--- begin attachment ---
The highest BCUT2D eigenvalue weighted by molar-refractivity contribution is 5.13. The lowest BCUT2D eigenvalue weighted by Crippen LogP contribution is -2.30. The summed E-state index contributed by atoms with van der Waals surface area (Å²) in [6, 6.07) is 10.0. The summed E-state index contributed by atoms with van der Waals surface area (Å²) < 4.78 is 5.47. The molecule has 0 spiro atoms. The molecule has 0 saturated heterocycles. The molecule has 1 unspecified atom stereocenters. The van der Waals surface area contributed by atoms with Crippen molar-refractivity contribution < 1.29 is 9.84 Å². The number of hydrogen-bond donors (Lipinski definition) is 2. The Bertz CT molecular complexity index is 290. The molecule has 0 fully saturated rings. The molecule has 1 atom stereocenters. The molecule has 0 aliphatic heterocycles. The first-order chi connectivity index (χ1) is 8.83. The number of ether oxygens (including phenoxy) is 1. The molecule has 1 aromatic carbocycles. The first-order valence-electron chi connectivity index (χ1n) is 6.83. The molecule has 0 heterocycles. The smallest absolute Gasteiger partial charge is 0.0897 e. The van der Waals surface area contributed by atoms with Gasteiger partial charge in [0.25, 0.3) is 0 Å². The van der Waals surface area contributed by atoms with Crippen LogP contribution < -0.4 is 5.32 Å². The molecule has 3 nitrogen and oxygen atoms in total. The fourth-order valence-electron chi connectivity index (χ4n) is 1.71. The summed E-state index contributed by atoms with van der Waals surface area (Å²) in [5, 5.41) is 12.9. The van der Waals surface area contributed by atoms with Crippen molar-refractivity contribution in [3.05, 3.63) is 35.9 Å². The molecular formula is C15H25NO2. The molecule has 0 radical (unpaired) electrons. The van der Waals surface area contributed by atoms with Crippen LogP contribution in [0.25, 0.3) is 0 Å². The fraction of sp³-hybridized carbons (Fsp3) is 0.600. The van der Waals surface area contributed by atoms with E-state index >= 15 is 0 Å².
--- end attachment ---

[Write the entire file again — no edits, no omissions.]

The highest BCUT2D eigenvalue weighted by molar-refractivity contribution is 5.13. The lowest BCUT2D eigenvalue weighted by Crippen LogP contribution is -2.30. The summed E-state index contributed by atoms with van der Waals surface area (Å²) in [6, 6.07) is 10.0. The summed E-state index contributed by atoms with van der Waals surface area (Å²) < 4.78 is 5.47. The molecule has 0 spiro atoms. The molecule has 0 saturated heterocycles. The molecule has 1 unspecified atom stereocenters. The van der Waals surface area contributed by atoms with Crippen molar-refractivity contribution < 1.29 is 9.84 Å². The number of hydrogen-bond donors (Lipinski definition) is 2. The Bertz CT molecular complexity index is 290. The molecule has 0 fully saturated rings. The molecule has 1 atom stereocenters. The molecule has 0 aliphatic heterocycles. The first-order chi connectivity index (χ1) is 8.83. The number of ether oxygens (including phenoxy) is 1. The molecule has 1 aromatic carbocycles. The first-order valence-electron chi connectivity index (χ1n) is 6.83. The molecule has 0 heterocycles. The smallest absolute Gasteiger partial charge is 0.0897 e. The van der Waals surface area contributed by atoms with Gasteiger partial charge in [0.25, 0.3) is 0 Å². The van der Waals surface area contributed by atoms with Crippen LogP contribution < -0.4 is 5.32 Å². The molecule has 3 nitrogen and oxygen atoms in total. The fourth-order valence-electron chi connectivity index (χ4n) is 1.71. The summed E-state index contributed by atoms with van der Waals surface area (Å²) in [5, 5.41) is 12.9. The van der Waals surface area contributed by atoms with Crippen molar-refractivity contribution in [3.05, 3.63) is 35.9 Å². The molecular formula is C15H25NO2. The molecule has 0 radical (unpaired) electrons. The van der Waals surface area contributed by atoms with Crippen LogP contribution in [0.25, 0.3) is 0 Å². The fraction of sp³-hybridized carbons (Fsp3) is 0.600. The van der Waals surface area contributed by atoms with E-state index >= 15 is 0 Å².